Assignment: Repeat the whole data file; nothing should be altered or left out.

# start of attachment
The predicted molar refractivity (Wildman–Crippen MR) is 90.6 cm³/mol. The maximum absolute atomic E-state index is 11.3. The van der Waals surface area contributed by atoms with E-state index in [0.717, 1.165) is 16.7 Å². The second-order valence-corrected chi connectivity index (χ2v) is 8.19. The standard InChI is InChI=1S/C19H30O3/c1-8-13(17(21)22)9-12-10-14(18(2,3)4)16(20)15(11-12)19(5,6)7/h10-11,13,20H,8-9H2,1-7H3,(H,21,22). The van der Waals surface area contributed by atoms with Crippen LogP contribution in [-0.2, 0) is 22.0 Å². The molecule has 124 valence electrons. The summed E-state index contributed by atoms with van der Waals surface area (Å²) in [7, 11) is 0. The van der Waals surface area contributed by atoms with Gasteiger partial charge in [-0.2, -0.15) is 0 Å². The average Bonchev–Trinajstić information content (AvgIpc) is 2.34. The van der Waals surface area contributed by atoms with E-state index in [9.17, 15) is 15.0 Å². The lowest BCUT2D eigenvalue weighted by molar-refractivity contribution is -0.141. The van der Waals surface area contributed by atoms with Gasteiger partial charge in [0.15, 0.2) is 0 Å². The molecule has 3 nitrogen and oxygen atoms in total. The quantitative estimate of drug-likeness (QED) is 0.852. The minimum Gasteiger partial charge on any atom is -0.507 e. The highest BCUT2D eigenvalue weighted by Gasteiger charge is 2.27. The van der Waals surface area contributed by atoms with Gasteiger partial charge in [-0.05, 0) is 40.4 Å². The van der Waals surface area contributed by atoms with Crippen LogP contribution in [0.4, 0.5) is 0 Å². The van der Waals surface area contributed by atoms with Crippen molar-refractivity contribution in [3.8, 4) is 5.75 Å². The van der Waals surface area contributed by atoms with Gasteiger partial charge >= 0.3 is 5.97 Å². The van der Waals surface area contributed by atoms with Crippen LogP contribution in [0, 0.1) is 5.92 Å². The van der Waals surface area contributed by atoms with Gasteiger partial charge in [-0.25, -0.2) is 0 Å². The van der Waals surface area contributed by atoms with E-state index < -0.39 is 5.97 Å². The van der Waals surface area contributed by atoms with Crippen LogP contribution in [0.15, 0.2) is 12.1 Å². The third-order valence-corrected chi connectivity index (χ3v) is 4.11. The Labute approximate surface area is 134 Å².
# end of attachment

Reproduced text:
The predicted molar refractivity (Wildman–Crippen MR) is 90.6 cm³/mol. The maximum absolute atomic E-state index is 11.3. The van der Waals surface area contributed by atoms with E-state index in [0.717, 1.165) is 16.7 Å². The second-order valence-corrected chi connectivity index (χ2v) is 8.19. The standard InChI is InChI=1S/C19H30O3/c1-8-13(17(21)22)9-12-10-14(18(2,3)4)16(20)15(11-12)19(5,6)7/h10-11,13,20H,8-9H2,1-7H3,(H,21,22). The van der Waals surface area contributed by atoms with Crippen LogP contribution in [-0.2, 0) is 22.0 Å². The molecule has 124 valence electrons. The summed E-state index contributed by atoms with van der Waals surface area (Å²) in [7, 11) is 0. The van der Waals surface area contributed by atoms with Gasteiger partial charge in [-0.2, -0.15) is 0 Å². The average Bonchev–Trinajstić information content (AvgIpc) is 2.34. The van der Waals surface area contributed by atoms with E-state index in [9.17, 15) is 15.0 Å². The lowest BCUT2D eigenvalue weighted by molar-refractivity contribution is -0.141. The van der Waals surface area contributed by atoms with Gasteiger partial charge in [0.15, 0.2) is 0 Å². The molecule has 3 nitrogen and oxygen atoms in total. The quantitative estimate of drug-likeness (QED) is 0.852. The minimum Gasteiger partial charge on any atom is -0.507 e. The highest BCUT2D eigenvalue weighted by Gasteiger charge is 2.27. The van der Waals surface area contributed by atoms with Gasteiger partial charge in [-0.05, 0) is 40.4 Å². The van der Waals surface area contributed by atoms with Crippen LogP contribution in [0.4, 0.5) is 0 Å². The van der Waals surface area contributed by atoms with Crippen molar-refractivity contribution in [3.8, 4) is 5.75 Å². The van der Waals surface area contributed by atoms with Gasteiger partial charge >= 0.3 is 5.97 Å². The van der Waals surface area contributed by atoms with Crippen LogP contribution in [0, 0.1) is 5.92 Å². The van der Waals surface area contributed by atoms with Gasteiger partial charge in [-0.25, -0.2) is 0 Å². The van der Waals surface area contributed by atoms with E-state index < -0.39 is 5.97 Å². The van der Waals surface area contributed by atoms with Crippen LogP contribution in [0.15, 0.2) is 12.1 Å². The third-order valence-corrected chi connectivity index (χ3v) is 4.11. The Labute approximate surface area is 134 Å².